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Publication numberUS2786720 A
Publication typeGrant
Publication dateMar 26, 1957
Filing dateNov 8, 1954
Priority dateNov 24, 1953
Publication numberUS 2786720 A, US 2786720A, US-A-2786720, US2786720 A, US2786720A
InventorsThomson Thomas Arnold, Smith Vincent Joseph, Kuttner Warner Lennard
Original AssigneeThomson Thomas Arnold, Smith Vincent Joseph, Kuttner Warner Lennard
Export CitationBiBTeX, EndNote, RefMan
External Links: USPTO, USPTO Assignment, Espacenet
Means for distributing discrete material in ships' holds and the like
US 2786720 A
Abstract  available in
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Claims  available in
Description  (OCR text may contain errors)

March 26, 1957 W L. KUTTNER ETAL MEANS FOR DESTRIBUTING DISCRETE MATERIAL IN SHIPS HOLDS AND THE LIKE Filed NOV. 8, 1954 2 Shets-Sheet l March 26, 1957 w. L. KUTTNER ETAL 2,786,720

MEANS FOR DISTRIBUTING D SCRETE MATERIAL IN SHIPS HOLDS AND THE LIKE Filed Nov. 8, 1954 2 Sheets-Sheet 2 ATTORNEY i tes 'MEANS FOR DISTRIBUTENG DISCRETE MATE- RIAL IN SHIPS HQLDS AND THE LIKE Warner Lennard Kuttner, George Collins, Thomas Arnold Thomson, and Vincent Joseph Smith, Sydney, New South Wales, Australia This invention relates to improvements in means for distributing discrete material such as powdered, crystalline or granular materials, including seed, grain, fertilisers or insecticides in ships holds and like confined spaces without the need for mechanical trimming means such as power or manually operated scoops.

The problem of distributing powdered, crystalline or granular materials and the like inside ships holds during loading operations is to-day of considerable importance. In order to avoid dust nuisance, these materials are usually conveyed into the ship holds through a restricted opening above the holds in the hatch covers, thus resulting in the piling up of materials in the centre of the hold. As the simple expedient of moving the said opening is cumbersome and difiicult, and sometimes impossible, drag scoops have been used for trimming in the past, these scoops being guided by ropes pulleys inside the hold and assisted by a large number of men working barefooted under most uncomfortable circumstances.

An object of the present invention is to provide means directed to overcome the above disadvantages and to this end it is proposed to assist the above form of distribution by means of a powerful jet of air from a nozzle directed and controlled in such manner that the flow of air under pressure through the said nozzle is not restricted by slipstream rotation behind an axial rotor, nor by slip-stream rotation or velocity asymmetries behind a radial flow fan, such control being etfected by the use of fans from which said rotation or velocity asymmetries are removed by aerodynamic straighteners or tunnels.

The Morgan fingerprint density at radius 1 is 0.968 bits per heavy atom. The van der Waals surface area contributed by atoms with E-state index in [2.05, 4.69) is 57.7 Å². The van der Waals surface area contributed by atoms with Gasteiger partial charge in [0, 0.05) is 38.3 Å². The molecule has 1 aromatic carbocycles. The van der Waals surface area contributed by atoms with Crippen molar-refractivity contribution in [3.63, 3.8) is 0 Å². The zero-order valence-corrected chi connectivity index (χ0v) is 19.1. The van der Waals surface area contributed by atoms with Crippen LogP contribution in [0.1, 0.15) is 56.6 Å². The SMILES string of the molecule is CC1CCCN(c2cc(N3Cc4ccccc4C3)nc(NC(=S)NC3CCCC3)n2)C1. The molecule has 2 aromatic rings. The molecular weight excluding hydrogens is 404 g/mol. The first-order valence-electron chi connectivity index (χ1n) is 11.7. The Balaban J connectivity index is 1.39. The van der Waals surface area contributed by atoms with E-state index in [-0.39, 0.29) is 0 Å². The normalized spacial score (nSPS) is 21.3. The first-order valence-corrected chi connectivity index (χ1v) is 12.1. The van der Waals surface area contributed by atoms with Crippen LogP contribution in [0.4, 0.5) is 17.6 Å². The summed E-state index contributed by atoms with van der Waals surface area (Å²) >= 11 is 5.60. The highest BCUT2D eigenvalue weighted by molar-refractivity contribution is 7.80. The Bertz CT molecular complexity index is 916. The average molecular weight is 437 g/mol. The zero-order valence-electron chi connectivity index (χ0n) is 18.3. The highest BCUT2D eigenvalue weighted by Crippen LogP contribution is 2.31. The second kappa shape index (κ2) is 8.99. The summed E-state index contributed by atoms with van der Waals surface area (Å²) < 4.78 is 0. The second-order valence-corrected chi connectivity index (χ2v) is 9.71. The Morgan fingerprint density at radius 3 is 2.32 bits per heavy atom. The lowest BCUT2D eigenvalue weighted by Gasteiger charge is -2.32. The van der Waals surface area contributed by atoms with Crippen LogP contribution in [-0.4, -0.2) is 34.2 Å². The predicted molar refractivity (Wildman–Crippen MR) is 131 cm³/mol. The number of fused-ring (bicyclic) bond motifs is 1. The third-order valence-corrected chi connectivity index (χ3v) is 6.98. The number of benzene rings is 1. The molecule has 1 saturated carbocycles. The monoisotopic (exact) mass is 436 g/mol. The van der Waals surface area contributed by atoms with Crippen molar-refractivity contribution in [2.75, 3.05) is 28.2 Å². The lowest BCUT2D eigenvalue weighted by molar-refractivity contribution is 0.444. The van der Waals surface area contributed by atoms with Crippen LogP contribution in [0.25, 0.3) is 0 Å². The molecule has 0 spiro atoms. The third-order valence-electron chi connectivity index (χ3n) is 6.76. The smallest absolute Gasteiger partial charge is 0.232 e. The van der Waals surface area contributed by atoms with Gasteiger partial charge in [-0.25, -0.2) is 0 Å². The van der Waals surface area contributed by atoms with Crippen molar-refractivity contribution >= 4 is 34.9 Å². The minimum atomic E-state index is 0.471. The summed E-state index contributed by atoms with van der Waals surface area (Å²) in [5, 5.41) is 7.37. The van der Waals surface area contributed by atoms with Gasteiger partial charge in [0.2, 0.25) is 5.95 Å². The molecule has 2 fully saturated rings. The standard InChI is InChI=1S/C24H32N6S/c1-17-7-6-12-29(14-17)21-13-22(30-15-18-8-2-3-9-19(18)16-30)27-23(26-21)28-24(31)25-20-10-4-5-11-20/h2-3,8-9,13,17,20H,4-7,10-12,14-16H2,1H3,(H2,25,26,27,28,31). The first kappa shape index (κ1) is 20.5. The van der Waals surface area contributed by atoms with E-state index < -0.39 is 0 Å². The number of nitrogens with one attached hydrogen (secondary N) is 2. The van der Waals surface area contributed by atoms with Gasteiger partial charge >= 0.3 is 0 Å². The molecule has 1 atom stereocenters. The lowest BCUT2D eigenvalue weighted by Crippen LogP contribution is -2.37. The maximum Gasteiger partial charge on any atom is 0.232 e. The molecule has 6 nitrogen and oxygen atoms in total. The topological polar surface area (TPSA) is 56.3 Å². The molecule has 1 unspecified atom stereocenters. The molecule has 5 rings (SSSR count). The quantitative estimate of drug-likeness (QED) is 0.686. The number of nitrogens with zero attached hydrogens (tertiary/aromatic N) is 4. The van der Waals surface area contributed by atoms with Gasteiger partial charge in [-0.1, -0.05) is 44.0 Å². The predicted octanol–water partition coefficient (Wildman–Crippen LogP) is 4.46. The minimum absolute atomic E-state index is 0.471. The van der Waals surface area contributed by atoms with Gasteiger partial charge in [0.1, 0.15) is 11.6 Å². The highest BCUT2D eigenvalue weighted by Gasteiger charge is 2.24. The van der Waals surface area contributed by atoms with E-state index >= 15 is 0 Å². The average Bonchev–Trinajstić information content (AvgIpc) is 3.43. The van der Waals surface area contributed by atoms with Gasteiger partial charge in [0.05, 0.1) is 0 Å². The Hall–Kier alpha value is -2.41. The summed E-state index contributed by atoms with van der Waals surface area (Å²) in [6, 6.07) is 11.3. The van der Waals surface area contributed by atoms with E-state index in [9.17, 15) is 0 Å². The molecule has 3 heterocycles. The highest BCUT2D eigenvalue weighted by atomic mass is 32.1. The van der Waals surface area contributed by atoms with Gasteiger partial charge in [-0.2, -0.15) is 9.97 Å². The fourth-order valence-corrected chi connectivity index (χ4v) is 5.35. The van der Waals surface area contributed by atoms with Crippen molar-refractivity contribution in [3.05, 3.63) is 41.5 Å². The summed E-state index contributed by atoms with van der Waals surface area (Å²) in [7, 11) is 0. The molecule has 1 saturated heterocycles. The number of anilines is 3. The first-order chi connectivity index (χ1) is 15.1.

According to the present invention the apparatus issupported by guys from a ships derrick, or the ships beams 01' from a circular irame allowing rotation in a horizontal plane for example, and comprises an adjustable range flap, and a steering rudder, control means for the rudder, which may be manual or automatic to give the unit rotation about its vertical axis or alternatively an oscillationabout the said axis.

A fan assembly is disposed in a tunnel and directs high .velocity air past the steering rudder to the range flap; an anchor rod may extend downwardly from the said unit and has a suitable anchor carried at the lower end thereof :for placement in the material being stowed in the said hold,

.ltwill be appreciated-that owing to the large gyroscopic couples, it isnecessary for ease of handling, by one operator, to'provide some sort of aerodynamic controls, and :to this end the said rudder is situated the nozzle and is operated either manually or mechanically to provide the necessary oscillations or rotation of the unit about its vertical axis, the mechanical linkage to the said rudder being such as to provide periodic oscillations or steady revolu iou o th unit- Relatively large fans are required to deflect the material, being distributed, during its free fall from the feed openings in a vertical direction, to a trajectory with a horizontal range of sufficient length to enable the filling of remote corners in the ships holds. However, most atent 2,786,720 Patented {Man :26, 1957 m te a r spo ab e more readily-when in an fi gized boundary layer. For reason the ,said range flap which is adjustable in elevation .to give a variety of throws, as well as transportation to the material, has been added. By using a flap shaped in the hinge region a satisfactory seal against back fioyv may be arranged for all flap deflections. Alternatively, the hinge could be formed by a piece of .sheetrubber running the full width of the flap; however the overlap at the :sides is required in any case.